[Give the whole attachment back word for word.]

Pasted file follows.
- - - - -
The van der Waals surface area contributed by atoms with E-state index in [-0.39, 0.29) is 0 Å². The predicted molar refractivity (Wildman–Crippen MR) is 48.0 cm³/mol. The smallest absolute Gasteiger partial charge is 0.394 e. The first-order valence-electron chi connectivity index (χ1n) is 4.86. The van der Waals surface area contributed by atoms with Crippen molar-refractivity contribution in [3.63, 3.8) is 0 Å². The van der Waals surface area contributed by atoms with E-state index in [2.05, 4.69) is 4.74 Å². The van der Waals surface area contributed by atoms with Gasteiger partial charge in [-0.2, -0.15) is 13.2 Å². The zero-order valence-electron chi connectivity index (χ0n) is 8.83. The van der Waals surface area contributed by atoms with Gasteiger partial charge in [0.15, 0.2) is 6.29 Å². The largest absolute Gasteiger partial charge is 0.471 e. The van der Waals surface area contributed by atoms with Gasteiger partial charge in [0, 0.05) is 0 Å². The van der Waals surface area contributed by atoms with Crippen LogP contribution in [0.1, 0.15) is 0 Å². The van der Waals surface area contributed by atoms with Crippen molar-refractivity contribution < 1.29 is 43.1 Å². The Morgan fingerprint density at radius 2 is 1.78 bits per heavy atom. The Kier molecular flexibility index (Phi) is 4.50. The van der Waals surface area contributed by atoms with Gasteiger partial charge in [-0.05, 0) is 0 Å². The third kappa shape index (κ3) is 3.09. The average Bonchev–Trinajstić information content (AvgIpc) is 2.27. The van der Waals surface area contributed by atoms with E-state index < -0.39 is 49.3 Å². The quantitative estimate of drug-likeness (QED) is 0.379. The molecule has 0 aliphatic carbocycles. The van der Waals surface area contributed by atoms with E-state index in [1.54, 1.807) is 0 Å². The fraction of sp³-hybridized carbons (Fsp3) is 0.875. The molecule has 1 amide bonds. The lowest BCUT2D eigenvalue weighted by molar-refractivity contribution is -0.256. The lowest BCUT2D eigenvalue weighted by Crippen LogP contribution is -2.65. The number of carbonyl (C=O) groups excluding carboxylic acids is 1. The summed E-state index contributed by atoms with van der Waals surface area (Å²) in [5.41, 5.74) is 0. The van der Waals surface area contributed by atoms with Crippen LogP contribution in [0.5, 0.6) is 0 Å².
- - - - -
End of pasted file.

The van der Waals surface area contributed by atoms with E-state index in [-0.39, 0.29) is 0 Å². The predicted molar refractivity (Wildman–Crippen MR) is 48.0 cm³/mol. The smallest absolute Gasteiger partial charge is 0.394 e. The first-order valence-electron chi connectivity index (χ1n) is 4.86. The van der Waals surface area contributed by atoms with Crippen molar-refractivity contribution in [3.63, 3.8) is 0 Å². The van der Waals surface area contributed by atoms with E-state index in [2.05, 4.69) is 4.74 Å². The van der Waals surface area contributed by atoms with Gasteiger partial charge in [-0.2, -0.15) is 13.2 Å². The zero-order valence-electron chi connectivity index (χ0n) is 8.83. The van der Waals surface area contributed by atoms with Gasteiger partial charge in [0.15, 0.2) is 6.29 Å². The largest absolute Gasteiger partial charge is 0.471 e. The van der Waals surface area contributed by atoms with Gasteiger partial charge in [0, 0.05) is 0 Å². The van der Waals surface area contributed by atoms with Crippen LogP contribution in [0.1, 0.15) is 0 Å². The van der Waals surface area contributed by atoms with Crippen molar-refractivity contribution < 1.29 is 43.1 Å². The Morgan fingerprint density at radius 2 is 1.78 bits per heavy atom. The Kier molecular flexibility index (Phi) is 4.50. The van der Waals surface area contributed by atoms with Gasteiger partial charge in [-0.05, 0) is 0 Å². The third kappa shape index (κ3) is 3.09. The average Bonchev–Trinajstić information content (AvgIpc) is 2.27. The van der Waals surface area contributed by atoms with E-state index < -0.39 is 49.3 Å². The quantitative estimate of drug-likeness (QED) is 0.379. The molecule has 0 aliphatic carbocycles. The van der Waals surface area contributed by atoms with E-state index in [1.54, 1.807) is 0 Å². The fraction of sp³-hybridized carbons (Fsp3) is 0.875. The molecule has 1 amide bonds. The lowest BCUT2D eigenvalue weighted by molar-refractivity contribution is -0.256. The lowest BCUT2D eigenvalue weighted by Crippen LogP contribution is -2.65. The number of carbonyl (C=O) groups excluding carboxylic acids is 1. The summed E-state index contributed by atoms with van der Waals surface area (Å²) in [5.41, 5.74) is 0. The van der Waals surface area contributed by atoms with Crippen LogP contribution in [0.5, 0.6) is 0 Å².